5.1 The penalty u/s 271(1)(c) of the Act is leviable if the AO is satisfied in the course of any proceedings under this Act that any person has concealed the particulars of his income or furnished inaccurate particulars of such income. It is well settled that assessment proceedings and penalty proceedings are separate and distinct and as held by Hon’ble Supreme Court in the case of Ananthraman Veerasinghaiah & Co. v. CIT [1980] 123 ITR 457, (SC) the findings in the assessment proceedings cannot be regarded as conclusive for the purposes of the penalty proceedings. It is also well settled that the criterion and yardsticks for the purpose of imposing penalty u/s 271(1)(c) of the Act are different than those applied for making or confirming the additions. It is, therefore, necessary to reappreciate and reconsider the matter so as to find out as to whether the addition or disallowance made in the quantum proceedings actually represents the concealment on the part of the assessee as envisaged in sec. 271(1)(c) of the Act and whether it is a fit case to impose the penalty by invoking the said provisions. The provisions of section 271(1)(c) of the Act stipulate that if the Assessing Officer or the CIT(Appeals) or the Commissioner, in the course of proceedings under this Act, is satisfied that any person has concealed the particulars of his income or furnished inaccurate particulars thereof , he may direct that such person shall pay by way of penalty a sum which shall not be less than but which shall not exceed three times the amount of tax sought to be evaded by a reason of the concealment of particulars of his income. Explanation 1 to section 271(1)(c) of the Act mentions that where in respect of any facts material to the computation of the total income of any person under the Act, such person fails to offer an explanation or offers an explanation which is found by the AO or the CIT (Appeals) or the Commissioner to be false, or such person offers an explanation which he is not able to substantiate and fails to prove that such explanation is bona fide and that all the facts relating to the same and material to the computation of his total income have been disclosed by him, then the amount added or disallowed in computing the total income of such person as a result thereof shall for the purpose of clause (c) of section 271(1), be deemed to represent the income in respect of which particulars have been concealed. In other words, the necessary ingredients for attracting Explanation 1 to section 271(1)(c) are that:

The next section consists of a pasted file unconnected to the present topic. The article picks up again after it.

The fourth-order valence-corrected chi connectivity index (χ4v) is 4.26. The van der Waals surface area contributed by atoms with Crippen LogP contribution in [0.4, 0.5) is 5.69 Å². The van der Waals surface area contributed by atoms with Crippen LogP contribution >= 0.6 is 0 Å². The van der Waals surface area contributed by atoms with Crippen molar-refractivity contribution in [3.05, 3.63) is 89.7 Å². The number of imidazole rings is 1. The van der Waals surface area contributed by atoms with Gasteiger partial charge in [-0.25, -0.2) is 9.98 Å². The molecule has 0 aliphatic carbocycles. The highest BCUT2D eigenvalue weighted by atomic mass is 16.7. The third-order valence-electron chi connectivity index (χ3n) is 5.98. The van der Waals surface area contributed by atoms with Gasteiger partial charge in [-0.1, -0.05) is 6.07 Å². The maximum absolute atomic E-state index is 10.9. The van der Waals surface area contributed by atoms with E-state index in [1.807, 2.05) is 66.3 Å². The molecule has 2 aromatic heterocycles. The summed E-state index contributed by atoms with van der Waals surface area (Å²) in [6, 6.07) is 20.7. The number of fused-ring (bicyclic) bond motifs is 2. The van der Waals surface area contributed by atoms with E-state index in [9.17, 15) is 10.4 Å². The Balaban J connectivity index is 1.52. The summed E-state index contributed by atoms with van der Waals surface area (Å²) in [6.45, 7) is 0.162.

(i)  the person fails to offer the explanation, or

(ii)  he offers the explanation which is found by the AO or the CIT (Appeals) or the Commissioner to be false, or

(iii)  the person offers explanation which he is not able to substantiate and fails to prove that such explanation is bona fide and that all the facts relating to the same have been disclosed by him.